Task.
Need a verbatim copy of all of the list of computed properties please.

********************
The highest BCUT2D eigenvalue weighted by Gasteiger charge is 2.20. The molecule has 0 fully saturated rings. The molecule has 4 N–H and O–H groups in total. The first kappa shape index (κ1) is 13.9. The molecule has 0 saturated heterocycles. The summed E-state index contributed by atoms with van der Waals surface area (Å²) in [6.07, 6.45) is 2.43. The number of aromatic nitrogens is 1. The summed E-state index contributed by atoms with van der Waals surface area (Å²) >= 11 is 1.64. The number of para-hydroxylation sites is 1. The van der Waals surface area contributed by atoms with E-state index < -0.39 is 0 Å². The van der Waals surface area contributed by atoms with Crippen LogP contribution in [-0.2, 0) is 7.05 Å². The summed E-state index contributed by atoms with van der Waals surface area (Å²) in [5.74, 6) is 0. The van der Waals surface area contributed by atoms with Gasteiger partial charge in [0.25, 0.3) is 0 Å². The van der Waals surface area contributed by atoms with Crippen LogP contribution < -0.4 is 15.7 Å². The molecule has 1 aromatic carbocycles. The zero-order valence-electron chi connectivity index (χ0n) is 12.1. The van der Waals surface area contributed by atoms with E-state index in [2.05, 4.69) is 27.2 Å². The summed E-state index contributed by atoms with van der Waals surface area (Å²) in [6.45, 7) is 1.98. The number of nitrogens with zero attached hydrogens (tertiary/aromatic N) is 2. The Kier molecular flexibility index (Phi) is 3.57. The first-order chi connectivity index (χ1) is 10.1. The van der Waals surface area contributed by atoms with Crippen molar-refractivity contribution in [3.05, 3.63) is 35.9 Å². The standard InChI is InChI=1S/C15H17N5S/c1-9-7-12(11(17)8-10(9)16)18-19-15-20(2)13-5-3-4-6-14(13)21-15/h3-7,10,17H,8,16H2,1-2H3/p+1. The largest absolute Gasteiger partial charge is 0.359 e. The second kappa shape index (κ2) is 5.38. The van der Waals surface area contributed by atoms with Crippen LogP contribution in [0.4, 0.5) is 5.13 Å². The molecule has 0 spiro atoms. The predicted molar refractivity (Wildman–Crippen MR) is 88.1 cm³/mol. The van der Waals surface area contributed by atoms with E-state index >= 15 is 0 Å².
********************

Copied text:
The highest BCUT2D eigenvalue weighted by Gasteiger charge is 2.20. The molecule has 0 fully saturated rings. The molecule has 4 N–H and O–H groups in total. The first kappa shape index (κ1) is 13.9. The molecule has 0 saturated heterocycles. The summed E-state index contributed by atoms with van der Waals surface area (Å²) in [6.07, 6.45) is 2.43. The number of aromatic nitrogens is 1. The summed E-state index contributed by atoms with van der Waals surface area (Å²) >= 11 is 1.64. The number of para-hydroxylation sites is 1. The van der Waals surface area contributed by atoms with E-state index < -0.39 is 0 Å². The van der Waals surface area contributed by atoms with Crippen LogP contribution in [-0.2, 0) is 7.05 Å². The summed E-state index contributed by atoms with van der Waals surface area (Å²) in [5.74, 6) is 0. The van der Waals surface area contributed by atoms with Gasteiger partial charge in [0.25, 0.3) is 0 Å². The van der Waals surface area contributed by atoms with Crippen LogP contribution < -0.4 is 15.7 Å². The molecule has 1 aromatic carbocycles. The zero-order valence-electron chi connectivity index (χ0n) is 12.1. The van der Waals surface area contributed by atoms with E-state index in [2.05, 4.69) is 27.2 Å². The summed E-state index contributed by atoms with van der Waals surface area (Å²) in [6.45, 7) is 1.98. The number of nitrogens with zero attached hydrogens (tertiary/aromatic N) is 2. The Kier molecular flexibility index (Phi) is 3.57. The first-order chi connectivity index (χ1) is 10.1. The van der Waals surface area contributed by atoms with Crippen molar-refractivity contribution in [3.05, 3.63) is 35.9 Å². The standard InChI is InChI=1S/C15H17N5S/c1-9-7-12(11(17)8-10(9)16)18-19-15-20(2)13-5-3-4-6-14(13)21-15/h3-7,10,17H,8,16H2,1-2H3/p+1. The largest absolute Gasteiger partial charge is 0.359 e. The second kappa shape index (κ2) is 5.38. The van der Waals surface area contributed by atoms with Crippen LogP contribution in [0.4, 0.5) is 5.13 Å². The molecule has 0 spiro atoms. The predicted molar refractivity (Wildman–Crippen MR) is 88.1 cm³/mol. The van der Waals surface area contributed by atoms with E-state index >= 15 is 0 Å².